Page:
Should I convert the frontend generated UUIDv6 to binary(16) for use in SQL Server as the clustered primary key?

Background

As suggested by the front-end developer, I looked into using UUID as the primary key for a bunch of tables in our new system. From learning the pros and cons of random vs. sequential UUIDs, to the use of a non-clustered primary key in combination of a clustered index with a sort-able type, my research pointed me to UUIDv6, and an implementation of it.

It is able to generate UUIDs like the below (that is sequential):

UUIDv1                               UUIDv6
------------------------------------ ------------------------------------
5714f720-1268-11e7-a24b-96d95aa38c32 1e712685-714f-6720-a23a-c90103f70be6
68f820c0-1268-11e7-a24b-96d95aa38c32 1e712686-8f82-60c0-ac07-7d6641ed230d
7ada38f0-1268-11e7-a24b-96d95aa38c32 1e712687-ada3-68f0-93f8-c1ebf8e6fc8c
8cc06fd0-1268-11e7-a24b-96d95aa38c32 1e712688-cc06-6fd0-a828-671acd892c6a
9ea6a6b0-1268-11e7-a24b-96d95aa38c32 1e712689-ea6a-66b0-910c-dbcdb07df7a4

Which I thought SQL Server would gladly sort them for me in the clustered primary key (uniqueidentifier) column.

Little did I know how SQL Server would sort an uniqueidentifier column. Here’s the ascending sort result:

UUIDv6 
------------------------------------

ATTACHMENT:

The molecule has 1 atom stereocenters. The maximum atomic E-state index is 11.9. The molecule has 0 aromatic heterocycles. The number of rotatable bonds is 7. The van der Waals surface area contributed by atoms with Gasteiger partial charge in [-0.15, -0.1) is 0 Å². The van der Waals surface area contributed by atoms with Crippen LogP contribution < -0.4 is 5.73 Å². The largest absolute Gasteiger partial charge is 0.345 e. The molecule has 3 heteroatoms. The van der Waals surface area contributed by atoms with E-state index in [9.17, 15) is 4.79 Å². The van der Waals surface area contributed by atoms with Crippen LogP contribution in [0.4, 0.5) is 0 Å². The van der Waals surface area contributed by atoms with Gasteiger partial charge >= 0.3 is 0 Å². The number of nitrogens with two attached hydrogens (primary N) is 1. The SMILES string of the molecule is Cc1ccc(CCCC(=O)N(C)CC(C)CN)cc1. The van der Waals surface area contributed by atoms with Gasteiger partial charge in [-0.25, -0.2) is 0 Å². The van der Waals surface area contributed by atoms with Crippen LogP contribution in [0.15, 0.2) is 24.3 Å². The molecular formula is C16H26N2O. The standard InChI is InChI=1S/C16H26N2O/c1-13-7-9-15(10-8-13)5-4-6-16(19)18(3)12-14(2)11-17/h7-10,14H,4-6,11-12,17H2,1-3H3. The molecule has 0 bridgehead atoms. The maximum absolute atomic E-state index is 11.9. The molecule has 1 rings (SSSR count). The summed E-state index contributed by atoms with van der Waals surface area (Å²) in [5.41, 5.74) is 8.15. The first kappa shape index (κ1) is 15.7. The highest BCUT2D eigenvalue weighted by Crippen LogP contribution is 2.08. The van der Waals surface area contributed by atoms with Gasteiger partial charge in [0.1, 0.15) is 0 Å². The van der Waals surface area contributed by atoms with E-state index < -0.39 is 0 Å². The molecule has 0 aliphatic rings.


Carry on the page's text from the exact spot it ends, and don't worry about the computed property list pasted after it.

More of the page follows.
1e712688-cc06-6fd0-a828-671acd892c6a 
1e712686-8f82-60c0-ac07-7d6641ed230d 
1e712687-ada3-68f0-93f8-c1ebf8e6fc8c 
1e712685-714f-6720-a23a-c90103f70be6 
1e712689-ea6a-66b0-910c-dbcdb07df7a4

Which is causing fragmentation as if using random UUIDs. This post explains how they were actually sorted.

The real question

Luckily, the system is still in development. Which of these options should I go for next?

  1. reorder the bytes so that the most/least significant bytes are where SQL Server expects them to be
  2. convert the UUIDv6 to binary(16) and use that instead

Problem with option 1

The UUID standard embeds a 4-bit version field inside the ID. UUIDv6 (still non-standard) also follows that rule. The way I will reorder them is going to break this.

Problem with option 2

I’m not sure. Can hardly find anyone talking about it except this, which is going against the idea. Are there other pitfalls that I should be aware of in using the binary(16) type?

Thanks!

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Author: oopoopoop